The Cleveland Browns can use the non-exclusive franchise tag on only one player per year, so David Njoku or Jadeveon Clowney seem to be good candidates.
The Cleveland Browns are allowed to use one “Franchise Tag” per year, which is basically the antidote serum for a star player who wants to leave the Browns as a legitimate free agent. The Browns have two players they can consider tagging: Jadeveon Clowney, the Pro Bowl defensive end, and David Njoku, the outstanding tight end who has surpassed Austin Hooper as the best all-around tight end on the Browns.
Truth be told, Hooper is now the third-best tight end on the team, but still fights hard to earn his top paycheck. Nobody knows why Hooper’s production has slid from his Pro Bowl days in Atlanta.
Is it Hooper? Or is it something wrong with the way that Browns quarterback Baker Mayfield uses him? In any case, Njoku will be only 27 years old next season. He is in the prime of his career, and has finally emerged as a complete tight end after years of being unappreciated.
Clowney had an outstanding year for the Browns, but on the other hand, the pay scale for defensive ends is significantly higher than for tight ends. As shown in the table below, using data from Overthecap.com.
The Franchise tag is based on the average salary of the top five pros at each position. Each team has the right to designate one player that they get to keep and retain for at least one year. The player and his agent can elect to negotiate a longer-term deal, but the starting point is based on the franchise tag value.
2022 Projected Non-Exclusive Franchise and Transition Tenders
Position Franchise Tag Transition Tag
QB $28,598,000 $25,651,000
DE $20,186,000 $16,623,000
WR $19,127,000 $16,740,000
LB $17,417,000 $14,882,000
CB $17,295,000 $14,904,000
DT $16,888,000 $13,596,000
OL $16,698,000 $14,997,000
S $13,544,000 $11,265,000
RB $12,536,000 $10,148,000
TE $10,834,000 $9,332,000
ST $5,469,000 $4,980,000
A non-exclusive franchise tag on a defensive end like Clowney would cost the Browns at least $20.2 million. Conversely, if exercised on a tight end like Njoku, the cost is only $10.8 million. That represents a savings of 46.5 percent.
The non-exclusive tag allows the player to go sign a deal with another club in excess of the franchise tag value, but the Browns get to match the deal. The other team then has the option to keep the deal in force, but they would have to compensate the Browns with two first-round draft picks.
Briefly, there are three ways to tag a player: the non-exclusive tag, the exclusive tag, and the transition tag.
The non-exclusive tag is based on the average top five salaries at the player’s position. This is calculated as a percentage of the salary cap over the past five seasons, and that percentage is taken for the current season’s salary cap. The player is still allowed to negotiate with other teams, but the original team is allowed to have the opportunity to match.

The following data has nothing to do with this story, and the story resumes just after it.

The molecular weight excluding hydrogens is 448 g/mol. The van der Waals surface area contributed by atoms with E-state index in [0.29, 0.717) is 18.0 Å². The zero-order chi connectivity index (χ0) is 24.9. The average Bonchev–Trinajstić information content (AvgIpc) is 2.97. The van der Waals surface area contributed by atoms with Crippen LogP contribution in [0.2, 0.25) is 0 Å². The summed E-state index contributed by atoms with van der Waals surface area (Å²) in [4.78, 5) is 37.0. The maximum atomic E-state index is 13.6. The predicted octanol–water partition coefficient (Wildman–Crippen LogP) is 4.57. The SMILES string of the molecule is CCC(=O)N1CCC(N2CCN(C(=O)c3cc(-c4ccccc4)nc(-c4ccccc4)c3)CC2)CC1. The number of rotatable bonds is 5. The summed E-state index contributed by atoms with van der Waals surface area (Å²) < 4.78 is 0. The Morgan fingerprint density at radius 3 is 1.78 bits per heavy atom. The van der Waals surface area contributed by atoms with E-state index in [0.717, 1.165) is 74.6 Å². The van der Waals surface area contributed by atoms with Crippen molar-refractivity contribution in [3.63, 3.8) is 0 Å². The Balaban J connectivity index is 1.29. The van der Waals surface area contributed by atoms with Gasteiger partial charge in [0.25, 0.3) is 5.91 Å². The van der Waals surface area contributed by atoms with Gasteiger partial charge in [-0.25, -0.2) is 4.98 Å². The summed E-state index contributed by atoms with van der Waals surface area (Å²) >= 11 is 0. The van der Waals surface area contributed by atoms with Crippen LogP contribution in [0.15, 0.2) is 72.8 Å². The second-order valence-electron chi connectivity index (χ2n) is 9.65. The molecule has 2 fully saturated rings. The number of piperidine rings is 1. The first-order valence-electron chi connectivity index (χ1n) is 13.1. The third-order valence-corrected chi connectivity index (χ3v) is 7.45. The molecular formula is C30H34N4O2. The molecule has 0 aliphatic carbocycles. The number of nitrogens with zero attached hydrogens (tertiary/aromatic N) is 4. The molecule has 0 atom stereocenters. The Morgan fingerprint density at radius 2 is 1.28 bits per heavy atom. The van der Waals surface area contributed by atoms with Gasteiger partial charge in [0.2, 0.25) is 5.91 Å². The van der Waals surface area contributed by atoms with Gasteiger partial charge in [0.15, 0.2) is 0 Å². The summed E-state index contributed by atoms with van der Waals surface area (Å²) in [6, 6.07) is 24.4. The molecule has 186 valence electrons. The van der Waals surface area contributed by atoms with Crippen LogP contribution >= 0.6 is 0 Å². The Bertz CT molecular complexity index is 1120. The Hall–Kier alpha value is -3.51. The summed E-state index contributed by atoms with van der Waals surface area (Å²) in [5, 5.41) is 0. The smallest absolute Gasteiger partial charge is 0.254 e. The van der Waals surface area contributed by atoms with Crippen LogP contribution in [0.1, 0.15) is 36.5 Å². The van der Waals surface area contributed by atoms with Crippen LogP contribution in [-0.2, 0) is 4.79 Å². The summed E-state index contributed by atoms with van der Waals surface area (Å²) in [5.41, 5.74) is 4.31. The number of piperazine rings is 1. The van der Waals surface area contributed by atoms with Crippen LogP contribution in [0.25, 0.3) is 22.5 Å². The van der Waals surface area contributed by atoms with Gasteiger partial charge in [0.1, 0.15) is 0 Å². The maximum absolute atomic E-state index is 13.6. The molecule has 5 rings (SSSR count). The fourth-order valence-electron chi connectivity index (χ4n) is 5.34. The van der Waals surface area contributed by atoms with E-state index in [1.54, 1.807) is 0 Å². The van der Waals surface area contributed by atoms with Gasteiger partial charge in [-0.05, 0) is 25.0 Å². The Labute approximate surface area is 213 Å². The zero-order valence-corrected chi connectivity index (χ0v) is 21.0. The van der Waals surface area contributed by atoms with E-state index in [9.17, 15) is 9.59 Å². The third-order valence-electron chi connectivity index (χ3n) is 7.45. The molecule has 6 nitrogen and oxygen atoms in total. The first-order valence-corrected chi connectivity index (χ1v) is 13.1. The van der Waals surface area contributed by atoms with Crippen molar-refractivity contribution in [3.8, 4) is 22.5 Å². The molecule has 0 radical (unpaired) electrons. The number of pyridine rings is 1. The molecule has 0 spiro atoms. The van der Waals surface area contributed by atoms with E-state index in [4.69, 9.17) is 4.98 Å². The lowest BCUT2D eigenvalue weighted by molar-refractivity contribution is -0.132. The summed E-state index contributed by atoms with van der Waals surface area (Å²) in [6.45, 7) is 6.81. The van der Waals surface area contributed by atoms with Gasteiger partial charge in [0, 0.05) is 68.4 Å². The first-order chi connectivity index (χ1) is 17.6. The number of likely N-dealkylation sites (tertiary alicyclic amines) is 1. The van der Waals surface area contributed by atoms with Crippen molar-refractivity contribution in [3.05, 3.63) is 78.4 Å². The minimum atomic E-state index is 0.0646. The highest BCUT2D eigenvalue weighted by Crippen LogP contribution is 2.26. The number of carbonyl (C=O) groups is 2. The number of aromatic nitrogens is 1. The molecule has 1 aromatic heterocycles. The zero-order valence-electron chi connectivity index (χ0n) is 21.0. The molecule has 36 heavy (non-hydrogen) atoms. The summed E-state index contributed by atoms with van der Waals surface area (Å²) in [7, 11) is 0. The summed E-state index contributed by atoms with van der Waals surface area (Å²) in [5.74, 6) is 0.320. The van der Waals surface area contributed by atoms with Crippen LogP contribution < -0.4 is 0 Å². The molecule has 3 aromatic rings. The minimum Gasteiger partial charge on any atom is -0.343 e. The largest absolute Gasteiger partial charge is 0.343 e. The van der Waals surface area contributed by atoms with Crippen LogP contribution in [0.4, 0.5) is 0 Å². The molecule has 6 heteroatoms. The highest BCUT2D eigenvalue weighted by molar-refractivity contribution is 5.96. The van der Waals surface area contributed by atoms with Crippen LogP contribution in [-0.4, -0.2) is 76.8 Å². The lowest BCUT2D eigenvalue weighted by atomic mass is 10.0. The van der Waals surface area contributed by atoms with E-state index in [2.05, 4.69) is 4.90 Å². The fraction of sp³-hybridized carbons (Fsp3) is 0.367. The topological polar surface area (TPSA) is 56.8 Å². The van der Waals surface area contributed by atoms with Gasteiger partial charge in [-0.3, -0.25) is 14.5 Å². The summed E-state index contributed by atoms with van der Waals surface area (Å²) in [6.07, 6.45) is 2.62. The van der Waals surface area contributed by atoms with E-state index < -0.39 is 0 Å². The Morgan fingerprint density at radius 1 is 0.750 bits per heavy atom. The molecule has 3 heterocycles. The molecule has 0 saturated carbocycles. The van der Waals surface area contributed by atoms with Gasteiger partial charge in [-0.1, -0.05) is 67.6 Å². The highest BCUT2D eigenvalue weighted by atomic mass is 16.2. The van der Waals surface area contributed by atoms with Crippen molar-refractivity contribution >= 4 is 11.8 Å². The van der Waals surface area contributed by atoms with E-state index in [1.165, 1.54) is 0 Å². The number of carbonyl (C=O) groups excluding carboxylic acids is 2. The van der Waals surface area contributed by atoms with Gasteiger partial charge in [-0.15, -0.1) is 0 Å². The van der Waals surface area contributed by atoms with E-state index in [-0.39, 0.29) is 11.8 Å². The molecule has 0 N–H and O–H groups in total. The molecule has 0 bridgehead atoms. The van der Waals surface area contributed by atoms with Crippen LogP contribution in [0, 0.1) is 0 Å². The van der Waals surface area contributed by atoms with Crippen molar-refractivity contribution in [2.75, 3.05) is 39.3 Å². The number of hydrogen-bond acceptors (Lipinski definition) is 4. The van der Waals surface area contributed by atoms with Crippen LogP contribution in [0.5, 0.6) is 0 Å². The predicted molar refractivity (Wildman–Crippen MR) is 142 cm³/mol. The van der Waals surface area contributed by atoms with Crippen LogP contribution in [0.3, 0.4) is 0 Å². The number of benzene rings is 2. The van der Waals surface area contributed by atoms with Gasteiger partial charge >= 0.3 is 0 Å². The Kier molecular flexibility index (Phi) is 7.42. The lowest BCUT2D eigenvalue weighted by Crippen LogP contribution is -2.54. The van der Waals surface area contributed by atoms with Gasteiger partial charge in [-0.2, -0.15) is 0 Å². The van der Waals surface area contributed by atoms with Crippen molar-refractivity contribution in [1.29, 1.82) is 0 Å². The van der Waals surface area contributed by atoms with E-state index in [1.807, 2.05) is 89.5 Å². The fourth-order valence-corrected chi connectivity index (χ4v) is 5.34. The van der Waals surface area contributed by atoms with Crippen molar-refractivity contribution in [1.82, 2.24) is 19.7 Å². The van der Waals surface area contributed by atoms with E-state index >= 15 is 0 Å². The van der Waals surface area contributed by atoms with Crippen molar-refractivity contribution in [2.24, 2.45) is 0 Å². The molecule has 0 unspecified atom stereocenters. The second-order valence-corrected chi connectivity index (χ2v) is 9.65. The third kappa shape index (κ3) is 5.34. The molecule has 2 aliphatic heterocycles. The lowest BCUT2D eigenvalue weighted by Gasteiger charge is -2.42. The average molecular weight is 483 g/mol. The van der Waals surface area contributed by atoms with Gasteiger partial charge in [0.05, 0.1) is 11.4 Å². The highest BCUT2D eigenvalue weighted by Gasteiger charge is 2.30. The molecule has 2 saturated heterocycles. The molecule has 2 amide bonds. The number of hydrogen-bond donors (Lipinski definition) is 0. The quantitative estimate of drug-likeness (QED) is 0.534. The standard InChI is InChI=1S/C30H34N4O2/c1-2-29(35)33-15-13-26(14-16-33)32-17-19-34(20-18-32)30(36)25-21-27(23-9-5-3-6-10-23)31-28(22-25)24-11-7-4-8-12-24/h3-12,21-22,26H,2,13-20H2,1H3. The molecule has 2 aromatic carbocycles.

If the original team matches, the new team can then offer two first-round draft picks to complete the deal. That almost never happens though. Sean Gilbert was the last in 1998.
The exclusive tag is very similar except that other teams are not allowed to match. However, the salaries are determined by the current year’s top five, so the salaries will be somewhat higher. They will be determined when the free-agent season is over.
We don’t know what they are yet, but they will be significantly higher than the non-exclusive tag numbers because there has been extra money added back to the cap allowance due to the alleviation of the Covid situation. The Cowboys used the exclusive tag on Dak Prescott two seasons ago. Teams would be probably unwise to use the exclusive tag this year.
The third form of the tag is the transition tag. This has a lower buy-in value, based on the top 10 salaries rather than the top five. The original team is allowed to match, but does not get draft pick compensation. The Browns used this technique to re-sign Alex Mack, although he eventually wound up negotiating his free agency anyway. The transition tag is rarely used, but not a bad way to establish fair value, when the original team is interested in keeping the player long term.
The franchise tag system is kind of a farce, like most contract negotiations in sports. The theory is that it’s supposed to allow poor little NFL cities like tiny Green Bay, Wisconsin to save their favorite superstar from being poached by the big, bad, rich teams like the Dallas Cowboys or Washington Commanders (or Commies, as they are affectionately becoming known by their caring fans). In reality, it is just a way to threaten star players and their agents to behave at the contract table.
A case can be made for either David Njoku or Jadeveon Clowney. Both are very good players who will at least be worth compensatory draft picks. Others who might be worth a pick are discussed on page 4 of of this article.
They could include Ronnie Harrison, M.J. Stewart, and Takkarist McKinley. However, Takk-Mac is out for a while with a ruptured Achilles tendon, which is considered to be career-threatening. Grant Delpit came back from that injury, but honestly, that kid looked like a Pro Bowler prior to the injury, and it’s not certain how much of him was left on the athletic field that day. Keep sending positive thoughts, prayers, and encouragement his way.